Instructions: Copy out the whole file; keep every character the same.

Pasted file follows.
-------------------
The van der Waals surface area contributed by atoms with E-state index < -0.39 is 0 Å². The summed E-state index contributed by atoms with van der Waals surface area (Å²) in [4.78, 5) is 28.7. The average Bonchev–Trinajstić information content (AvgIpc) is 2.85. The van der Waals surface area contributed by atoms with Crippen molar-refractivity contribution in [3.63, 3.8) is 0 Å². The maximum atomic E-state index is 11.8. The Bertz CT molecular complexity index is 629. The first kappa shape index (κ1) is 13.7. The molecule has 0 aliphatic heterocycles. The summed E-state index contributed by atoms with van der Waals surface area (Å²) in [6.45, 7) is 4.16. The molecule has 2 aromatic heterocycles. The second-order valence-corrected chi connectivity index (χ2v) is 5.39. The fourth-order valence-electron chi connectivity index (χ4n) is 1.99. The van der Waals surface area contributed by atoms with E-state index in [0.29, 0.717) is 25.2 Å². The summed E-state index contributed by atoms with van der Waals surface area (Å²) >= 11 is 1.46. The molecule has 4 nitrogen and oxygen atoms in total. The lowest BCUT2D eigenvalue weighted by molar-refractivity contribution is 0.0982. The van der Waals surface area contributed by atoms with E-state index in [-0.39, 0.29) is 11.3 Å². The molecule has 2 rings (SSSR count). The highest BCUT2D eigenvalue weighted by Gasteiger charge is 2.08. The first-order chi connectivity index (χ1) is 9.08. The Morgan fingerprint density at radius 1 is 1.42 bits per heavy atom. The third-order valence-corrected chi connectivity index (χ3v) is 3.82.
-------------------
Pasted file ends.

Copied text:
The van der Waals surface area contributed by atoms with E-state index < -0.39 is 0 Å². The summed E-state index contributed by atoms with van der Waals surface area (Å²) in [4.78, 5) is 28.7. The average Bonchev–Trinajstić information content (AvgIpc) is 2.85. The van der Waals surface area contributed by atoms with Crippen molar-refractivity contribution in [3.63, 3.8) is 0 Å². The maximum atomic E-state index is 11.8. The Bertz CT molecular complexity index is 629. The first kappa shape index (κ1) is 13.7. The molecule has 0 aliphatic heterocycles. The summed E-state index contributed by atoms with van der Waals surface area (Å²) in [6.45, 7) is 4.16. The molecule has 2 aromatic heterocycles. The second-order valence-corrected chi connectivity index (χ2v) is 5.39. The fourth-order valence-electron chi connectivity index (χ4n) is 1.99. The van der Waals surface area contributed by atoms with E-state index in [0.29, 0.717) is 25.2 Å². The summed E-state index contributed by atoms with van der Waals surface area (Å²) >= 11 is 1.46. The molecule has 4 nitrogen and oxygen atoms in total. The lowest BCUT2D eigenvalue weighted by molar-refractivity contribution is 0.0982. The van der Waals surface area contributed by atoms with E-state index in [-0.39, 0.29) is 11.3 Å². The molecule has 2 rings (SSSR count). The highest BCUT2D eigenvalue weighted by Gasteiger charge is 2.08. The first-order chi connectivity index (χ1) is 9.08. The Morgan fingerprint density at radius 1 is 1.42 bits per heavy atom. The third-order valence-corrected chi connectivity index (χ3v) is 3.82.